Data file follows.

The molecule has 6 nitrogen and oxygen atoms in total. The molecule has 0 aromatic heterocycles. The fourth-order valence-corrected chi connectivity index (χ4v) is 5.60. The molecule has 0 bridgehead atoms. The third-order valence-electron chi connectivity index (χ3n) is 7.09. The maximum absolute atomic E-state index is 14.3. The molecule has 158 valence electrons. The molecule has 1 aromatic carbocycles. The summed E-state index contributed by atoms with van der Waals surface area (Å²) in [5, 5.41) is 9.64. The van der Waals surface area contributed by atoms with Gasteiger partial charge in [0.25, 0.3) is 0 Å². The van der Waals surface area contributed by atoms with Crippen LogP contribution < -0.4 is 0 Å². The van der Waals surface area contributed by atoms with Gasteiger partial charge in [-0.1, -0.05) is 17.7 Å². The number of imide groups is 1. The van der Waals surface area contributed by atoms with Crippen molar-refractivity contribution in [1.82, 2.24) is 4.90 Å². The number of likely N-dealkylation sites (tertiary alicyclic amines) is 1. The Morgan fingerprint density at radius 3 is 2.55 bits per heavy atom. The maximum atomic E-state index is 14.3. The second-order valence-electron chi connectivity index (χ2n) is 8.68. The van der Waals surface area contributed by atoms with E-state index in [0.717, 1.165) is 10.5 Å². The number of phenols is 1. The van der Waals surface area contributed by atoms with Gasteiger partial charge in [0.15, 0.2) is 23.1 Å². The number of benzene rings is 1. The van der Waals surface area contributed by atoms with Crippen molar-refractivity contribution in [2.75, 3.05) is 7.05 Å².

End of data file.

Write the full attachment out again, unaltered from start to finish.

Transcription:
The molecule has 6 nitrogen and oxygen atoms in total. The molecule has 0 aromatic heterocycles. The fourth-order valence-corrected chi connectivity index (χ4v) is 5.60. The molecule has 0 bridgehead atoms. The third-order valence-electron chi connectivity index (χ3n) is 7.09. The maximum absolute atomic E-state index is 14.3. The molecule has 158 valence electrons. The molecule has 1 aromatic carbocycles. The summed E-state index contributed by atoms with van der Waals surface area (Å²) in [5, 5.41) is 9.64. The van der Waals surface area contributed by atoms with Gasteiger partial charge in [0.25, 0.3) is 0 Å². The van der Waals surface area contributed by atoms with Crippen LogP contribution < -0.4 is 0 Å². The van der Waals surface area contributed by atoms with Gasteiger partial charge in [-0.1, -0.05) is 17.7 Å². The number of imide groups is 1. The van der Waals surface area contributed by atoms with Crippen molar-refractivity contribution in [1.82, 2.24) is 4.90 Å². The number of likely N-dealkylation sites (tertiary alicyclic amines) is 1. The Morgan fingerprint density at radius 3 is 2.55 bits per heavy atom. The maximum atomic E-state index is 14.3. The second-order valence-electron chi connectivity index (χ2n) is 8.68. The van der Waals surface area contributed by atoms with E-state index in [0.717, 1.165) is 10.5 Å². The number of phenols is 1. The van der Waals surface area contributed by atoms with Gasteiger partial charge in [0.15, 0.2) is 23.1 Å². The number of benzene rings is 1. The van der Waals surface area contributed by atoms with Crippen molar-refractivity contribution in [2.75, 3.05) is 7.05 Å².